Growing up, most of the women in my family were overweight, so that was a fear of mine. At the age of 23 I weighed approximately 180 pounds, even after giving birth to my two eldest children. I felt I looked pretty good considering I’d had two children, so I didn’t let it bother me.
After I had my daughter, my doctor put me on the birth control shot. I was also suffering from depression due to personal issues. I noticed that I had gained some weight from taking birth control, which coupled with my low self-esteem, only worsened my depression. I began going places less often than I did before gaining weight. I mostly talked on the phone to people instead of face to face. While I was staying home more, I was still doing okay with social relationships.
I started spending a lot of time on a treadmill and trying all sorts of diet fads. Nothing I tried seemed to help. The most weight I would ever lose was 10 pounds. Not losing weight exacerbated my depression.
At the same time that I was trying to lose weight, I was having problems with relationships. After a few relationships turned abusive, I felt like I would never be happy in my personal life. My children gave me a lot of joy and I loved being a mom, but I wanted to feel happy for me. God was watching over me and brought my husband of 12 years into my life. I finally knew what happiness felt like.
In 2008, my husband and I brought a beautiful baby boy into the world. I put on more weight with him than in my previous pregnancies, partially due to high birth weight (8 lbs 6 ozs). I lost the weight after my other children so I thought I would again. Was I ever wrong!
I never weighed myself because I was afraid to. I saw the way I looked in store windows and felt so disgusted with myself. I continued to gain weight. It got to the point that strangers who didn’t even know me would stare at me and criticize me for how big I was. I started finding it hard to find clothing that fit me.
Anytime I went to a doctor or the emergency room, doctors would comment on my weight and other people would mock me. I thought, “Why am I so ugly? Why am I so fat?” These are all questions that would be swirling around in my head.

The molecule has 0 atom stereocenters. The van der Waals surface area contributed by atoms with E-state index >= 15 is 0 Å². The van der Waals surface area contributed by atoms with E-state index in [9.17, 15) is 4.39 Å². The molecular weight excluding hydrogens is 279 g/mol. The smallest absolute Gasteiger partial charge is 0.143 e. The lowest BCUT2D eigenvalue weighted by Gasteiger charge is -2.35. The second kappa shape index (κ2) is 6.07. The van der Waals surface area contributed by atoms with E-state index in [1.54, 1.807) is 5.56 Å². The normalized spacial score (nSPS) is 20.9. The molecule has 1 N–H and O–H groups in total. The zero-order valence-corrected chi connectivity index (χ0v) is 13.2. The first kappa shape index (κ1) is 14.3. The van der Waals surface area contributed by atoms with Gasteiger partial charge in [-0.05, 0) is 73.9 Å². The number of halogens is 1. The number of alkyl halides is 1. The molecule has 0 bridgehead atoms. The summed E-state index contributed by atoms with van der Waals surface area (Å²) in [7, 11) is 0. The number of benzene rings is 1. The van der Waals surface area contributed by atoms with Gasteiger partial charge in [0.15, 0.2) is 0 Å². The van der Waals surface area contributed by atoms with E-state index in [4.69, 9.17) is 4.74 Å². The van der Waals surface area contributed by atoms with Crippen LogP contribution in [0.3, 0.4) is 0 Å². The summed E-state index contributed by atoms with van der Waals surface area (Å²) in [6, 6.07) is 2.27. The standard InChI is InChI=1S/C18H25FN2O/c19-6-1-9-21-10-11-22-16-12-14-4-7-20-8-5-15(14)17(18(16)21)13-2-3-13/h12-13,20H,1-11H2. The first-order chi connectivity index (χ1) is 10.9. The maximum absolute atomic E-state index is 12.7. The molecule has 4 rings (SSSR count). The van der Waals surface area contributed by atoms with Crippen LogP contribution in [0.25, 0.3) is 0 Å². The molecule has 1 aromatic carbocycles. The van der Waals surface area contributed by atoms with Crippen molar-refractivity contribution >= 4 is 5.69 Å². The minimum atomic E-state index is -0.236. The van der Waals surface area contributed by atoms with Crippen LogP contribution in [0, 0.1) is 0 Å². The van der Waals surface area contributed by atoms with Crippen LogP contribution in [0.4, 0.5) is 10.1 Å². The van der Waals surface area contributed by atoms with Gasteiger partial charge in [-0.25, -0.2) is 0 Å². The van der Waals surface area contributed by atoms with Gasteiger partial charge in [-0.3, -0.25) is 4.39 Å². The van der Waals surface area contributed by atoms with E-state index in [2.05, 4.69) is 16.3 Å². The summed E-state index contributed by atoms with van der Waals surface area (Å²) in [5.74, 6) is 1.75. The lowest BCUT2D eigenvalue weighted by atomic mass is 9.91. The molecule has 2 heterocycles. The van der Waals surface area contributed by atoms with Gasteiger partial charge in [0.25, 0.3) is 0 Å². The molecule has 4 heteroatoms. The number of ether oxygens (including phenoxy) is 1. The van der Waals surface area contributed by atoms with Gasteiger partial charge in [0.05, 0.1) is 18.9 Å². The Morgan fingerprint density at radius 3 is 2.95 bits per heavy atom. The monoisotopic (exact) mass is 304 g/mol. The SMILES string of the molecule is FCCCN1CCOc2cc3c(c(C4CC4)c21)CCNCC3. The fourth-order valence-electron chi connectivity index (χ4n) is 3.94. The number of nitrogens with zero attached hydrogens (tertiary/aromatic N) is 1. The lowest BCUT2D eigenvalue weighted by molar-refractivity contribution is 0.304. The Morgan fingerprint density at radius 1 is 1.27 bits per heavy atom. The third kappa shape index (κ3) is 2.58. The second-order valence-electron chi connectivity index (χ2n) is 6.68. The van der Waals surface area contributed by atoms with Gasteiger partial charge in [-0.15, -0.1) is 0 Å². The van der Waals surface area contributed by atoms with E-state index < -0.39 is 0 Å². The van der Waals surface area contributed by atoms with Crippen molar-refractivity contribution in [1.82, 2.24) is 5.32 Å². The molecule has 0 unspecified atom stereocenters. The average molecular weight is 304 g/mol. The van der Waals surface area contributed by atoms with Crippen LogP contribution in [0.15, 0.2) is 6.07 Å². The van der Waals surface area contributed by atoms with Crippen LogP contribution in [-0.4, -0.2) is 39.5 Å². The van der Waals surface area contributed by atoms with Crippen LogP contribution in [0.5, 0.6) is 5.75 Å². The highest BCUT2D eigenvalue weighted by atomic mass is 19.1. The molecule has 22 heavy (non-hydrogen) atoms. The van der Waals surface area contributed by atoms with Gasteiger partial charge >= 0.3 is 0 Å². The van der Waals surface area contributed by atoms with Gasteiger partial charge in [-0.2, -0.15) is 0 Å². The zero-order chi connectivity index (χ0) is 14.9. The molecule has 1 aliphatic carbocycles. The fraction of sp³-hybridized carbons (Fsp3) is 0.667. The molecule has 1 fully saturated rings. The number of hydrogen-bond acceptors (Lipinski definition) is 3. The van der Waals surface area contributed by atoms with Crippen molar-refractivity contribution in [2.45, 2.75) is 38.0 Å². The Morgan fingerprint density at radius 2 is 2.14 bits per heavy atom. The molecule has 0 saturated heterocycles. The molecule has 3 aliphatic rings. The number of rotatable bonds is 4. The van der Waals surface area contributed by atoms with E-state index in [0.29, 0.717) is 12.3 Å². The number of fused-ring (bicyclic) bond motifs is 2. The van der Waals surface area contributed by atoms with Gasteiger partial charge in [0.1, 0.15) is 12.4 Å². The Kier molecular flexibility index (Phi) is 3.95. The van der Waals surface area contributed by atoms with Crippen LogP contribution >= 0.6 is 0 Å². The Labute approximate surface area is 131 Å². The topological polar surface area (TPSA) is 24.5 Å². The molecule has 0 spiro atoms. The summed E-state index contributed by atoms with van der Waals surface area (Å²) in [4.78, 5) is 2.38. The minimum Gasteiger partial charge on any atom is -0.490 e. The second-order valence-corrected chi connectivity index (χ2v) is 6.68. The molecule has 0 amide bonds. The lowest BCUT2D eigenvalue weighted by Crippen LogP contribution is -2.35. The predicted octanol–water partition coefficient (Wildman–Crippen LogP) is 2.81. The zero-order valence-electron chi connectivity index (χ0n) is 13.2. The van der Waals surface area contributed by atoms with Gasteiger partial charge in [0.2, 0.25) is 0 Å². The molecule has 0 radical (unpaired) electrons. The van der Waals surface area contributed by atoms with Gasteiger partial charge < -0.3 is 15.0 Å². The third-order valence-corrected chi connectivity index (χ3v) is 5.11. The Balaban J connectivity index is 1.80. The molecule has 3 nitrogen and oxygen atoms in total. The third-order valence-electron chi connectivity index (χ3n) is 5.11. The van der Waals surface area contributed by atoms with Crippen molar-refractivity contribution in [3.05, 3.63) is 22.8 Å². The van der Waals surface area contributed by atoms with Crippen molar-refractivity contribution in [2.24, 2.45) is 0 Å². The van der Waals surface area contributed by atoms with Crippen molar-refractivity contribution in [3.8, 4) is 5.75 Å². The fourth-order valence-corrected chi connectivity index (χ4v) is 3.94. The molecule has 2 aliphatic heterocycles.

I also live in constant pain from scoliosis and degenerative disc disease. I was forced to quit working and most of my time is spent stuck indoors, only getting out to doctors appointments.
I’m not going to put all the blame on my health conditions and medications because I know my eating habits had a part in my weight gain. I never really sat and continuously ate but I know I didn’t eat properly.
Being overweight has really ruined any kind of social involvement I had. I lost friendships because nobody really wanted to be seen with me. My children have always supported me, but I felt like I embarrassed them in public because of my size. I started going out less with my children.
My family physician recently recommended that I attend a weight management clinic. At first I felt even more insecure when I learned I weighed 400 pounds, which is my heaviest weight ever. “Why am I so big? Why did I have to get more ugly outwardly? Will I ever have friends or a social life again?” These are the questions I ask myself every single day.
For the time being I’m trying to work on myself and my weight. Then I’ll worry about the chance of any friends or improving family relationships later. I’m not going to dwell on those things, but focus on me and what I need.
This article was written by MyObesityTeam member Amy as part of the Member Spotlight Series. Amy is married with three children and likes to listen to music and write poems.